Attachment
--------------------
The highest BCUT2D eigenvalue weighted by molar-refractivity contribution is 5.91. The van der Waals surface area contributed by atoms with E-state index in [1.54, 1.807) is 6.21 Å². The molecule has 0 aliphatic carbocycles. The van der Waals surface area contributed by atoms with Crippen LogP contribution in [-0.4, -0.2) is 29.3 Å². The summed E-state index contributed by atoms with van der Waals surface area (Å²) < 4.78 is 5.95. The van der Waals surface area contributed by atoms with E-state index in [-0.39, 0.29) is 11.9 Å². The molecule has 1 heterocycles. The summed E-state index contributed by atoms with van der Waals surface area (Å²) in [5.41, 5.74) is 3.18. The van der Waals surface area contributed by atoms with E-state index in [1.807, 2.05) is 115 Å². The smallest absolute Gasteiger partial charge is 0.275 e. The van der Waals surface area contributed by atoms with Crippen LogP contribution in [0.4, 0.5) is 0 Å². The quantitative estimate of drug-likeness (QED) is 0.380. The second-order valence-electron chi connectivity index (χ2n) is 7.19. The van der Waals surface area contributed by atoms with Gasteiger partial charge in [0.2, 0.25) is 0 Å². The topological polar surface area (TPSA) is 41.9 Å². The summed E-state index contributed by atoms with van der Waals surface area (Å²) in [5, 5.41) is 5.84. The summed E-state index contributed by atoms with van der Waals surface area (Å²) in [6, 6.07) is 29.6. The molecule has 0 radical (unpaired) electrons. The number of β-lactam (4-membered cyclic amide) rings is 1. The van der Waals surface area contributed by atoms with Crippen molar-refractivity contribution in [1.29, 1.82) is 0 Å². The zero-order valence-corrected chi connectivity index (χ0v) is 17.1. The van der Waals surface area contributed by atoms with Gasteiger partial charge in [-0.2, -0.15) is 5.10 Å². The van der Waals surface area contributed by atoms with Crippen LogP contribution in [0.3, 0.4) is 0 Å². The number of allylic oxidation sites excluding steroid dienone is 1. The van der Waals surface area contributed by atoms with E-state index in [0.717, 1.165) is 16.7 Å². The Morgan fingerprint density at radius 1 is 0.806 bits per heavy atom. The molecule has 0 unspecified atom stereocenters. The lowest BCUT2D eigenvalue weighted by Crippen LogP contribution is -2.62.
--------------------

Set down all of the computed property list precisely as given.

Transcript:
The highest BCUT2D eigenvalue weighted by molar-refractivity contribution is 5.91. The van der Waals surface area contributed by atoms with E-state index in [1.54, 1.807) is 6.21 Å². The molecule has 0 aliphatic carbocycles. The van der Waals surface area contributed by atoms with Crippen LogP contribution in [-0.4, -0.2) is 29.3 Å². The summed E-state index contributed by atoms with van der Waals surface area (Å²) < 4.78 is 5.95. The van der Waals surface area contributed by atoms with E-state index in [-0.39, 0.29) is 11.9 Å². The molecule has 1 heterocycles. The summed E-state index contributed by atoms with van der Waals surface area (Å²) in [5.41, 5.74) is 3.18. The van der Waals surface area contributed by atoms with E-state index in [1.807, 2.05) is 115 Å². The smallest absolute Gasteiger partial charge is 0.275 e. The van der Waals surface area contributed by atoms with Crippen LogP contribution in [0.4, 0.5) is 0 Å². The quantitative estimate of drug-likeness (QED) is 0.380. The second-order valence-electron chi connectivity index (χ2n) is 7.19. The van der Waals surface area contributed by atoms with Gasteiger partial charge in [0.2, 0.25) is 0 Å². The topological polar surface area (TPSA) is 41.9 Å². The summed E-state index contributed by atoms with van der Waals surface area (Å²) in [5, 5.41) is 5.84. The summed E-state index contributed by atoms with van der Waals surface area (Å²) in [6, 6.07) is 29.6. The molecule has 0 radical (unpaired) electrons. The number of β-lactam (4-membered cyclic amide) rings is 1. The van der Waals surface area contributed by atoms with Crippen molar-refractivity contribution in [1.29, 1.82) is 0 Å². The zero-order valence-corrected chi connectivity index (χ0v) is 17.1. The van der Waals surface area contributed by atoms with Gasteiger partial charge in [-0.2, -0.15) is 5.10 Å². The van der Waals surface area contributed by atoms with Crippen LogP contribution in [0.3, 0.4) is 0 Å². The number of allylic oxidation sites excluding steroid dienone is 1. The van der Waals surface area contributed by atoms with E-state index in [0.717, 1.165) is 16.7 Å². The Morgan fingerprint density at radius 1 is 0.806 bits per heavy atom. The molecule has 0 unspecified atom stereocenters. The lowest BCUT2D eigenvalue weighted by Crippen LogP contribution is -2.62.